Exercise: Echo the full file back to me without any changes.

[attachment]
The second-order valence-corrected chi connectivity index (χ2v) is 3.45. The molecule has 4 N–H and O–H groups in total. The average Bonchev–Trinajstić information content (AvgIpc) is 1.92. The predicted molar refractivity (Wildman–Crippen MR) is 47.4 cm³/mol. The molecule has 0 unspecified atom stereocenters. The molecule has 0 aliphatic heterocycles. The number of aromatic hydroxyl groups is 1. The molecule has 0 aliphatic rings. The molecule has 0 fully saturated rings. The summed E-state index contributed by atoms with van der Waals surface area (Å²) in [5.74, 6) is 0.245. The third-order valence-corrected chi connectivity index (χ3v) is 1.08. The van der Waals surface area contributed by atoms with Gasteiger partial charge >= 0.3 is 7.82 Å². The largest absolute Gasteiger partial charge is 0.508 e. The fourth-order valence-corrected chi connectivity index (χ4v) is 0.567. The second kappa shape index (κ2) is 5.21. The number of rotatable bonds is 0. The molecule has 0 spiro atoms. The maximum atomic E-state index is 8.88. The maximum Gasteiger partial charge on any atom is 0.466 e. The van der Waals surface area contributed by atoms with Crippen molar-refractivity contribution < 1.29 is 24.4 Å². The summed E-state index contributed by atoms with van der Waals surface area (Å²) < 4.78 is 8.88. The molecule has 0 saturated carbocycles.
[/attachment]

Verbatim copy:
The second-order valence-corrected chi connectivity index (χ2v) is 3.45. The molecule has 4 N–H and O–H groups in total. The average Bonchev–Trinajstić information content (AvgIpc) is 1.92. The predicted molar refractivity (Wildman–Crippen MR) is 47.4 cm³/mol. The molecule has 0 unspecified atom stereocenters. The molecule has 0 aliphatic heterocycles. The number of aromatic hydroxyl groups is 1. The molecule has 0 aliphatic rings. The molecule has 0 fully saturated rings. The summed E-state index contributed by atoms with van der Waals surface area (Å²) in [5.74, 6) is 0.245. The third-order valence-corrected chi connectivity index (χ3v) is 1.08. The van der Waals surface area contributed by atoms with Gasteiger partial charge >= 0.3 is 7.82 Å². The largest absolute Gasteiger partial charge is 0.508 e. The fourth-order valence-corrected chi connectivity index (χ4v) is 0.567. The second kappa shape index (κ2) is 5.21. The number of rotatable bonds is 0. The molecule has 0 spiro atoms. The maximum atomic E-state index is 8.88. The maximum Gasteiger partial charge on any atom is 0.466 e. The van der Waals surface area contributed by atoms with Crippen molar-refractivity contribution < 1.29 is 24.4 Å². The summed E-state index contributed by atoms with van der Waals surface area (Å²) < 4.78 is 8.88. The molecule has 0 saturated carbocycles.